Three council employees in Northern Ireland paid £100k
Three council employees in NI received more than £100,000 last year, according to the Taxpayers' Alliance Town Hall Rich List 2011.
Belfast City Council chief executive, Peter McNaney, was paid £124,129, which included a salary of £122,000.
Norman Dunn, who retired as Newtownabbey Council chief executive last March, was paid £101,948 in the 12 months before he left.
An unspecified member of Derry City Council got a payout of £110,180.
A spokesperson for Derry City Council explained that the figure was paid to a senior member of staff who left the organisation under voluntary severance arrangements.
"The payment of the statutory and enhanced redundancy packages payment of £62, 592.44 is in keeping with the Council's redundancy policy", she said.
Derry City Council is, however, in the process of recruiting a new town clerk and chief executive following the resignation of Valerie Watts. The council has announced the role will have a salary of over £100,000.
The council spokesperson said: "The new salary level reflects the scale of responsibilities associated with the role and the progressive plans for the city over the coming years."
As well as receiving a salary of £122,000, Belfast City Council's Mr McNaney got car allowances of £1,518 and £610 in expenses.
In 2008-09, two other Belfast City Council employees, had also received more than £100,000.
Former Newtownabbey Council chief executive, Norman Dunn, received basic pay of £90,957 before his exit, as well as £6,357 in holiday pay, £783 in expenses and £3,850 in other allowances.
The Town Hall Rich List reveals 2,295 council employees received renumeration in excess of £100,000 in 2009/10.
This was an increase of 18% on the previous year's figure of 1,941.
Forty-eight council employees in the UK received remuneration of more than £250,000 in 2009/10, compared to 19 in 2008/09.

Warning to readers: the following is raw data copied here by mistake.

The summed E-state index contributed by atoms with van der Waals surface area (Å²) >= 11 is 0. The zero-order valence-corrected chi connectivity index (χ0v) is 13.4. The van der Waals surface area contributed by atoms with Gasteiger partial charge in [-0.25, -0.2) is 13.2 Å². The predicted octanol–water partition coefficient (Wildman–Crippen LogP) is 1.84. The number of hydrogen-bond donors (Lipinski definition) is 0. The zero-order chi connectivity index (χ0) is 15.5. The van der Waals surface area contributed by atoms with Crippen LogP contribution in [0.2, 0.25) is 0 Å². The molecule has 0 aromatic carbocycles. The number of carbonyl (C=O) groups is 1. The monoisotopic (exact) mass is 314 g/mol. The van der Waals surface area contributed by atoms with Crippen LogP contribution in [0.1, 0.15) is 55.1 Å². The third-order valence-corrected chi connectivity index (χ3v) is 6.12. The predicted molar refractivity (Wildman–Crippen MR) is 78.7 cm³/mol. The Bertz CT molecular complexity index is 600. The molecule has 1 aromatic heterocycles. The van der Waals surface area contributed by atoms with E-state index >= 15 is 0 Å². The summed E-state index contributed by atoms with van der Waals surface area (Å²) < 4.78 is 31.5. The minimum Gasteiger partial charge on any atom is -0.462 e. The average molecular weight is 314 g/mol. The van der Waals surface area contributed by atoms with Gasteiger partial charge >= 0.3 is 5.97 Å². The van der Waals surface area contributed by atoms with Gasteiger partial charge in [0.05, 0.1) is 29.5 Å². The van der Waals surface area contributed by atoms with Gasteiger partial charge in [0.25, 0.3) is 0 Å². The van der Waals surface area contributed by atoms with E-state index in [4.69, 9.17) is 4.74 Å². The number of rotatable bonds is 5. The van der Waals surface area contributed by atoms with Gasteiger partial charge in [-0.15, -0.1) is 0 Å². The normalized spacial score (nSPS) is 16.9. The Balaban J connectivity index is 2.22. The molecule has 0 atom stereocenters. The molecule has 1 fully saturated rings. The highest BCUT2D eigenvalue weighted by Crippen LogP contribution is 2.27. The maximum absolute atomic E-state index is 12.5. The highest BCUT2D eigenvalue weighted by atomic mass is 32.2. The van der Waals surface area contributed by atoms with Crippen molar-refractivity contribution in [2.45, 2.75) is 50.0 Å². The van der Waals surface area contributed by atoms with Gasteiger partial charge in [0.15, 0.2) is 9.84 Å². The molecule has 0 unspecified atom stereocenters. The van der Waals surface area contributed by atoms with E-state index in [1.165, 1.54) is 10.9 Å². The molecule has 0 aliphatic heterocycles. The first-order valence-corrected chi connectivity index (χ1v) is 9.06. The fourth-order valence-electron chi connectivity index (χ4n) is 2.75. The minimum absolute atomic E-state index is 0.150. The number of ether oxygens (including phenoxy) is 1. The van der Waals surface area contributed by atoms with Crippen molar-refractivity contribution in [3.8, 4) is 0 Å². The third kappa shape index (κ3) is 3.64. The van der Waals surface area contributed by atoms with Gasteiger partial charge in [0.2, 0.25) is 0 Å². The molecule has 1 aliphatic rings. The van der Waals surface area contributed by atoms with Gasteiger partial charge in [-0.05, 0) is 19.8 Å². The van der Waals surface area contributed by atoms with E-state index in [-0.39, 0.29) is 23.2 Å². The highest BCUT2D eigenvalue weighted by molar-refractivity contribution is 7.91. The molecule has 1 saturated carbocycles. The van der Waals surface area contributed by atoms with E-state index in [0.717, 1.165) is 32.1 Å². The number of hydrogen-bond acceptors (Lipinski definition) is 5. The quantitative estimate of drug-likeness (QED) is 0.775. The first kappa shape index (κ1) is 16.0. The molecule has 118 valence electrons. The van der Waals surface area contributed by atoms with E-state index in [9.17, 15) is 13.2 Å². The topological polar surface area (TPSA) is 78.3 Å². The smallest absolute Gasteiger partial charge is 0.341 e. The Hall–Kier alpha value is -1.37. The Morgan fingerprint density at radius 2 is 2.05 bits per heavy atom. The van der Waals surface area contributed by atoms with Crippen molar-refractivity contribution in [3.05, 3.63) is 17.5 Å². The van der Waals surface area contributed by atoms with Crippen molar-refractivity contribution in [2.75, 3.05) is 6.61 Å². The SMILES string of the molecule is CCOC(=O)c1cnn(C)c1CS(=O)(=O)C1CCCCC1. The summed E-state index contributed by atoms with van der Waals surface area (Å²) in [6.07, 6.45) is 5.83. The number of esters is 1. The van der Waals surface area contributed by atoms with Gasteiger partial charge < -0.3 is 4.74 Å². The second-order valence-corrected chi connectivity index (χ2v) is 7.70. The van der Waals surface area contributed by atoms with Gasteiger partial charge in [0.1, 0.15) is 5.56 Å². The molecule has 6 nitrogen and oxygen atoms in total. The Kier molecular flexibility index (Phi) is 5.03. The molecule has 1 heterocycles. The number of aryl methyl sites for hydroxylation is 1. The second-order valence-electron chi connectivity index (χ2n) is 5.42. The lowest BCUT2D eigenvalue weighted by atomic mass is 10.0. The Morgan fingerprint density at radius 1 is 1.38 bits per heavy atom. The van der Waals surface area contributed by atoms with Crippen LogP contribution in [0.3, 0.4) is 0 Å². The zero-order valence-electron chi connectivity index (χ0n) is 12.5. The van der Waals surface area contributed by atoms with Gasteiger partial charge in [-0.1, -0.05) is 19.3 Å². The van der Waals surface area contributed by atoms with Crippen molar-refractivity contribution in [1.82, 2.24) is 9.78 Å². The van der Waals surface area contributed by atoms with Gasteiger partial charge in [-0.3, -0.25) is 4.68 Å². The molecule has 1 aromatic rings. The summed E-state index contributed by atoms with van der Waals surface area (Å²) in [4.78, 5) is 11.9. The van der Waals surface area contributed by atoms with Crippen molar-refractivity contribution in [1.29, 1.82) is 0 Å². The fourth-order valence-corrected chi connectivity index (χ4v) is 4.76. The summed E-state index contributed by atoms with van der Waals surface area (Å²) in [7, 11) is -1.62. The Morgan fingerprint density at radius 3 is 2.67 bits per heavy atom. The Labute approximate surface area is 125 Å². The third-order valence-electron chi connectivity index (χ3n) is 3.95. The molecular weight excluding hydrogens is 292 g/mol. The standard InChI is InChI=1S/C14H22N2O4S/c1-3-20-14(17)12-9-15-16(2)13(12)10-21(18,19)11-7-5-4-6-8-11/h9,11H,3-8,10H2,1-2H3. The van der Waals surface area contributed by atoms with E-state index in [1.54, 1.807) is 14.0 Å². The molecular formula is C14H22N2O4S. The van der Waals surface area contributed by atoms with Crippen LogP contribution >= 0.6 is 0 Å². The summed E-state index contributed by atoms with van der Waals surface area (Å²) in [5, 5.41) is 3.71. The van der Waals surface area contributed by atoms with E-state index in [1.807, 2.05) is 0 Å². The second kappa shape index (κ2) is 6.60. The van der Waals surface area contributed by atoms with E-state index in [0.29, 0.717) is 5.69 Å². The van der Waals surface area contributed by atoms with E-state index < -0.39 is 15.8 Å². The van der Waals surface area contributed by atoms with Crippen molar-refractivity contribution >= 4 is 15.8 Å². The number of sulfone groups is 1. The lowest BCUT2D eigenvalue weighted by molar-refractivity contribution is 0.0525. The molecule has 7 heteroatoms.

Matthew Sinclair of the Taxpayers' Alliance said ratepayers would be "staggered that so many council employees are still getting such a generous deal".
He said councils should be "scouring every inch of their expenditure to identify savings".
In a statement, Belfast City Council said the salary scale of its chief executive "was based on the scales set by the joint negotiating committee for chief executives of local authorities in NI and a robust and independent job evaluation exercise".
"Unlike other senior posts in the public sector, Belfast City Council's chief executive does not receive a bonus or performance pay and there has been no salary increase for the past two years," the statement added.
It said the council believed "that it is right that top pay in local government is subject to public scrutiny and is satisfied that the salary scale for its chief executive has been set in a fair, transparent and independent manner".
The BBC contacted Newtownabbey Borough Council on Thursday, but no-one was available for comment.
Arnold Hatch of the Northern Ireland Local Government Association said salaries were the decision of councils.
He said "there is a small pool to draw from" and higher pay could be necessary to "attract the right person".